Regular readers of the Oakley Ramblers Club section of The Link may recall that the club has embarked on a mission to walk the length of the Kennet and Avon Canal from Reading to Bristol. Three sections having already been completed, ten members gathered at the school layby early on the morning of Saturday 1st August ready to tackle the fourth section of the canal walk from Kintbury to Great Bedwyn.
After the 35 minute car journey to the start of the walk, these ten members were joined by four more who had agreed to meet them at Kintbury. There was a few minutes pause to allow everyone to get booted, use the facilities in the canal car park and for four more members to join the rest of the party after their coffee and cake break at the café in the village.
So a little before a quarter to eleven the party of eighteen set off. It was a beautiful morning, the sun was shining and the temperature was just right for walking. They had not gone far along the canal path when the leader Chris Williams stopped to give everyone some historical information about the area.
Amongst other things, the party learned that Jane Austen visited Kintbury several times because the Austens were distantly related to the local vicar, the Rev. Fulwar Craven Fowle, whose brother was once engaged to Cassandra, Jane’s sister. In one of her letters Jane referred to Kintbury as being famous for its apples. She last visited the village in 1816, just a year before her death, when the canal would have been open for almost 20 years and at the height of its use before the Great Western Railway reached Hungerford in 1847, spelling disaster to the canal trade.
The Ramblers continued on their walk passing several locks where narrowboats were passing through, until they came to Port Common on the outskirts of Hungerford. They paused briefly at Hungerford Wharf to enjoy the view and read the information board on the canal side there. They then passed Freeman’s Marsh and arrived at Freeman’s Lock in time for a lunch break.
Freeman’s lock has a swing bridge across the lock chamber and is unique on the Kennet and Avon Canal. It was built when the canal was constructed to allow the commoners from Hungerford their ancient grazing rights and rights of passage on Freeman’s Marsh which were granted to them by John of Gaunt back in the late fourteenth century.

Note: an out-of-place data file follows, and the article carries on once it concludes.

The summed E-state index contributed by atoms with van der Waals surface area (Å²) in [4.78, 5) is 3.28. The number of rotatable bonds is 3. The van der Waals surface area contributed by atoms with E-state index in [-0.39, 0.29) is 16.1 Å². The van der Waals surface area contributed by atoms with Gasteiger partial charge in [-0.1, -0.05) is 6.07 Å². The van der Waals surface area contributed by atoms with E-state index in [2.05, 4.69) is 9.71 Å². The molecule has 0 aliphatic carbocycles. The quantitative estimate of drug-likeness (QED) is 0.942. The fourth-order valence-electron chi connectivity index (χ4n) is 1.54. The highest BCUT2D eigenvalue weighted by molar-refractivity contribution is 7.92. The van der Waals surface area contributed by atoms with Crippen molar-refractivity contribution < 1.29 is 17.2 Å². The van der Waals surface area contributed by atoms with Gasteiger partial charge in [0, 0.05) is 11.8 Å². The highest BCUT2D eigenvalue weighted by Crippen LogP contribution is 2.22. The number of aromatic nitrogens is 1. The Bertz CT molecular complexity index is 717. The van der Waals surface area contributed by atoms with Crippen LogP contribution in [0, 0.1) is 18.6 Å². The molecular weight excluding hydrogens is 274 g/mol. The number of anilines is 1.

At Freeman’s Lock the party split up. Most stayed to enjoy a picnic lunch by the lock whilst five others walked the short detour across the A4 to Cobb’s Farm Shop and Kitchen where they had a very pleasant lunch in the café. It was not long before they were joined in the café by two of the picnic group who had a tale of woe to tell. One of them had been sitting by the canal, quietly enjoying the view and his picnic when a large black Labrador appeared and helped himself to the rambler’s pork pie! So the bereft rambler had come to the café to drown his sorrows with a drink and a large piece of coffee cake!
After an hour’s break the party, feeling reenergised from their lunch, regrouped and set off on the remaining four and a half miles. (Two members of the group had decided to press on ahead to Great Bedwyn as they needed to return home a little earlier than the others.) The remaining sixteen soon passed a series of three locks which were quite close together and at the last of these met up with a beautiful narrowboat called “Tinker” whose crew of two were very grateful for some extra help to close and open the lock gates. They were taking six weeks to travel from Marlow to Bath and were happy to talk about their boat of which they were very proud. It had several solar panels on its roof and was fully equipped with all mod cons including wifi. The ramblers learned that narrowboats cost around £1,000 a foot and Tinker was 66foot! It just fitted into the lock chamber with little room to spare. The walkers kept pace with the narrowboat for quite a way along the canal until it eventually put on some speed and disappeared into the distance.
The village of Great Bedwyn was reached at about half past three, just in time to catch the train back to Kintbury. The return journey took a mere ten minutes, retracing the route which had taken several hours and with the special group travel rates was very reasonably priced! On arrival at Kintbury some, tired from the nine mile walk and all the fresh air, decided to head home, but the rest of the group enjoyed a little liquid refreshment in the pretty garden of the canal side pub, The Dundas Arms, before returning home after a lovely summer’s day’s walking in interesting surroundings with friendly company.
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